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Derbyshire PEEL 2018


How legitimately does the force treat the public and its workforce?

Last updated 20/01/2020

Derbyshire Constabulary is good at treating the public and its workforce legitimately. It continues to work well, and closely, with local communities. They help to set operational priorities for the force. The force encourages people from all backgrounds to join its well-organised volunteer programmes.

Derbyshire Constabulary has significantly improved its scrutiny of the use of force. It now has better data analysis, and an independent advisory group (IAG) aids transparency. The force also scrutinises its exercise of stop and search powers well. Supervisors and senior leaders check records, as do IAG members. Chief officers can monitor trends in the force’s use of stop and search, and its connection to force priorities.

Officers’ training about stop and search has been well received. The force needs to improve knowledge of unconscious bias across the workforce. It also needs to improve how frontline staff receive annual safety training: a significant minority are waiting more than 12 months for updates.

Senior leaders are driving a positive ethical culture, and take organisational learning seriously. All staff are encouraged to make decisions based on values, and in a spirit of ‘doing the right thing’. The force shares the results of misconduct cases with the workforce in a way that promotes awareness about why judgments have been reached.

The force has kept its high standards in vetting and in dealing with corruption. The workforce is clear about what constitute professional boundaries, especially in terms of abuse of authority for sexual purposes. The force manages intelligence about potential corruption well. Officers and staff know about their responsibilities to register business interests and notifiable associations.

In 2017, we judged the force as good at its treatment of the workforce.

Questions for Legitimacy


To what extent does the force treat all of the people it serves with fairness and respect?


Derbyshire Constabulary is good at treating the public fairly. This is consistent with our last inspection of this area in 2017. The force has a long-standing commitment to neighbourhood policing, and it works closely with local communities. It regularly seeks feedback about its services from all sections of the community. And it consults the public about local and force-level priorities.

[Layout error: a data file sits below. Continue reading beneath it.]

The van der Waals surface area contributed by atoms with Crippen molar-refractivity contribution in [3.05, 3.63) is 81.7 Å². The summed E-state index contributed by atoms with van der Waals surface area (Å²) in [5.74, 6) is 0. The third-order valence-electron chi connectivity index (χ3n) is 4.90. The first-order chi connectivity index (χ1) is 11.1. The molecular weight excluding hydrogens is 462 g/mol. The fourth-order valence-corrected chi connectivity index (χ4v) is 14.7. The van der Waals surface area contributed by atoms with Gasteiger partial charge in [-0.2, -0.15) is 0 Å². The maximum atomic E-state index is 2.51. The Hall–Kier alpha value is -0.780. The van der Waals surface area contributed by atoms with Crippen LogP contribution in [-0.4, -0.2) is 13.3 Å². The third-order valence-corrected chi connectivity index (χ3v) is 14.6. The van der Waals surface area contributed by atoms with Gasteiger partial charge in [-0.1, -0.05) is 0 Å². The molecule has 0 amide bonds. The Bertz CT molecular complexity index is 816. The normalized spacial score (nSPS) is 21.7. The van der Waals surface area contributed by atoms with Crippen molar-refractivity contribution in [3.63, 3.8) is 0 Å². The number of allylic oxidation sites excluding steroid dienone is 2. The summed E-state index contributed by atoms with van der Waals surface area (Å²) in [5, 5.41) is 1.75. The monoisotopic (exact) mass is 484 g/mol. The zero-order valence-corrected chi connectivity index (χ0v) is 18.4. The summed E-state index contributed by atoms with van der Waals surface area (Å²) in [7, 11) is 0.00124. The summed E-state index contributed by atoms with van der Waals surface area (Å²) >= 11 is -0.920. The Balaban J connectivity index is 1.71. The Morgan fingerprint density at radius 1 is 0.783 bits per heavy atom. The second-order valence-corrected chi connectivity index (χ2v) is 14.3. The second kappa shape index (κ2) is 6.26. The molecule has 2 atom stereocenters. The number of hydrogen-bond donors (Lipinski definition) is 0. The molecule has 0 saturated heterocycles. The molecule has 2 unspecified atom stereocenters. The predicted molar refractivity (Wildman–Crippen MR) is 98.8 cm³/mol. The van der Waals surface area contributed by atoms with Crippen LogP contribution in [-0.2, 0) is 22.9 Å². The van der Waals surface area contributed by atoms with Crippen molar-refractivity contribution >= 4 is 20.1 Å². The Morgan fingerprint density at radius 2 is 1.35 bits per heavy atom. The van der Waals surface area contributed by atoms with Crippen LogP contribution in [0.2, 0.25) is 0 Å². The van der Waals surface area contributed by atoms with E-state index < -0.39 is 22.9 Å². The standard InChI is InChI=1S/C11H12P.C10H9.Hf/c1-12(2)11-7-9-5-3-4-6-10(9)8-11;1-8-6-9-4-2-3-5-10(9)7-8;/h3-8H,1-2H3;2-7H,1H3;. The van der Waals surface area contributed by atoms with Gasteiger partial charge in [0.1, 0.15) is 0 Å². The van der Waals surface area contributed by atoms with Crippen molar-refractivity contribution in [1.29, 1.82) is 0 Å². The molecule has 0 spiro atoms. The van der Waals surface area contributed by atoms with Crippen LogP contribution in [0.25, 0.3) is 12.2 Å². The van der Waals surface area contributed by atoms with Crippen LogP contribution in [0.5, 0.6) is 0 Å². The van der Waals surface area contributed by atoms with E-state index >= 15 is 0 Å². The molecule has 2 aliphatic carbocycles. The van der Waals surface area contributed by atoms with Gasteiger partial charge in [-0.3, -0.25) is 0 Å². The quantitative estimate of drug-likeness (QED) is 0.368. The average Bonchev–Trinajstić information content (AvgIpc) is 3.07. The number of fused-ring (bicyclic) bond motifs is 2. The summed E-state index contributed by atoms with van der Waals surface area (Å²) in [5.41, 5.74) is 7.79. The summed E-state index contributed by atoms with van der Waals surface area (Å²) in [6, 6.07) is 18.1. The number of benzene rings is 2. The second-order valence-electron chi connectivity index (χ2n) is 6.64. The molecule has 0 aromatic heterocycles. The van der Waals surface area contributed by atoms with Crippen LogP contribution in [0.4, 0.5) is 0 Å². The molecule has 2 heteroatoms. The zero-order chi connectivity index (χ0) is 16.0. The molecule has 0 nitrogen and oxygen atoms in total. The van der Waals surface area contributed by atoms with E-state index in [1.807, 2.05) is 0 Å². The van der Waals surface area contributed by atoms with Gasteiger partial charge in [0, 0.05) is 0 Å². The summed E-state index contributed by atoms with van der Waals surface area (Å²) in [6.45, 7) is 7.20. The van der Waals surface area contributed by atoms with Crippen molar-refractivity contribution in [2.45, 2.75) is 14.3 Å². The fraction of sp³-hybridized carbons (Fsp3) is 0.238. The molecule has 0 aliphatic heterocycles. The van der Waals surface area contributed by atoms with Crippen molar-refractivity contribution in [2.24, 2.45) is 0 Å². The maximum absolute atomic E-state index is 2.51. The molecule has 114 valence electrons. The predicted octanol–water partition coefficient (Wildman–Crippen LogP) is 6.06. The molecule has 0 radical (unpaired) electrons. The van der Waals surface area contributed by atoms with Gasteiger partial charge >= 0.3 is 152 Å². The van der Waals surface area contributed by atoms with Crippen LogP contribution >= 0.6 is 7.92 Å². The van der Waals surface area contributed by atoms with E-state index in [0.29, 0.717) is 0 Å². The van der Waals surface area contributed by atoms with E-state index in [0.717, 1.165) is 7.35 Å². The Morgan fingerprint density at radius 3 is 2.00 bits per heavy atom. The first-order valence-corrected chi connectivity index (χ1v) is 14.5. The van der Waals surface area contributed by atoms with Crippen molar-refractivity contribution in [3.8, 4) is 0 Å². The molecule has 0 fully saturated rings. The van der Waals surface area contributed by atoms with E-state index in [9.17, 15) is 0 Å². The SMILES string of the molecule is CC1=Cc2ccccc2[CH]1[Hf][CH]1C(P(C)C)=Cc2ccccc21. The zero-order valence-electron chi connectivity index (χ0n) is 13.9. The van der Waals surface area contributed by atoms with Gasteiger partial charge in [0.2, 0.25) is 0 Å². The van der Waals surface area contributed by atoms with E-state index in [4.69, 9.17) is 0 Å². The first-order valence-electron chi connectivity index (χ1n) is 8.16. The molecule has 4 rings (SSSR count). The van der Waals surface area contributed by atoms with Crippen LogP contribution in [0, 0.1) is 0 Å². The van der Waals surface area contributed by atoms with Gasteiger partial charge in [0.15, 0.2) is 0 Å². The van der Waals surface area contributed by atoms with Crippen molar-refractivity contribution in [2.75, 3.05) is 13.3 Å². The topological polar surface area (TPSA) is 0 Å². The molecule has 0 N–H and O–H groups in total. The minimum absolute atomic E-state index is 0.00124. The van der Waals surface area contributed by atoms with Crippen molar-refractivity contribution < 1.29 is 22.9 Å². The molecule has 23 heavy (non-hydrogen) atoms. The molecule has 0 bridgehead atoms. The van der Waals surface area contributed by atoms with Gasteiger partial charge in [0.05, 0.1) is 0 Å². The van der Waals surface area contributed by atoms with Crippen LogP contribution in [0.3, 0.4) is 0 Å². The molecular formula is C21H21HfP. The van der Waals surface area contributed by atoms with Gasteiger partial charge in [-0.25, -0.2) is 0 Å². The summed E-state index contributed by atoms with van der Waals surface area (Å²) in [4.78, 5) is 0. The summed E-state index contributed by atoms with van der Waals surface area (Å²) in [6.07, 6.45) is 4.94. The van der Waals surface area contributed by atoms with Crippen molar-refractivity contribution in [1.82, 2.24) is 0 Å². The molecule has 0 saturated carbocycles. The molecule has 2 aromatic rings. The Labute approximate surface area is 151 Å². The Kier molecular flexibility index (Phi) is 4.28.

The force has a large, well-established and effective volunteer programme. Participants feel valued by the force. Many are prepared to offer more support, but the force doesn’t have a way of capturing all its volunteers’ relevant skills.

Since early 2019, Derbyshire Constabulary has considerably improved the way it scrutinises use of force. It now has a consistent depth of scrutiny for all instances when force is used. This includes assessments by members of the IAG, who review a sample of incidents monthly.

Nearly one third of the force’s frontline officers and staff haven’t received safety training in the past year. This is a situation that the force must remedy soon. It must also take action to improve the understanding of unconscious bias across the workforce. There was considerable disparity among the staff we spoke to.

Officers’ line managers scrutinise use of stop and search. Senior leaders also carry out dip-samples, as does a sub-group of the IAG. The force generates extensive data every month so that chief officers can monitor trends or signs of inappropriate use. Officers praised recent training events for their innovation and realism. These events also raised their awareness of unconscious bias. The force is now compliant with the Best Use of Stop and Search Scheme (BUSS).

Areas for improvement

  • The force should ensure that all relevant officers and staff have in-date officer safety training.

Detailed findings for question 1


How well does the force ensure that its workforce behaves ethically and lawfully?


Derbyshire Constabulary is good at making sure that its workforce operates in an ethical and lawful way. This is consistent with our last inspection of this area in 2017. Chief officers are developing a values-driven culture within the force. They encourage the workforce to make all decisions on an individual ethical basis. To support this, they emphasise organisational learning and a shift away from allocating blame when mistakes happen.

The force publishes outcomes from misconduct cases on its intranet in a way that stimulates discussion. The workforce can add comments on the webpage. Case summaries explain the shortfall in standards, and the basis for the sanction applied.

Senior officers and some representatives attend a meeting that discusses ethical dilemmas encountered by the workforce. The force could better publicise the results of these discussions.

The force has sustained its high standards with regards to vetting and dealing with risks relating to corruption. Backlogs for vetting are rare. Effective processes help to mitigate potential unfairness in outcomes between people from different ethnic backgrounds. The workforce understands its responsibilities in relation to business interests and notifiable associations. There is also clarity about professional boundaries, especially in terms of abuse of authority for sexual purposes.

The force manages well intelligence about potential corruption. Specialist investigators can monitor all ICT systems and devices. The force has a well-structured approach to preventing and investigating corruption.

Detailed findings for question 2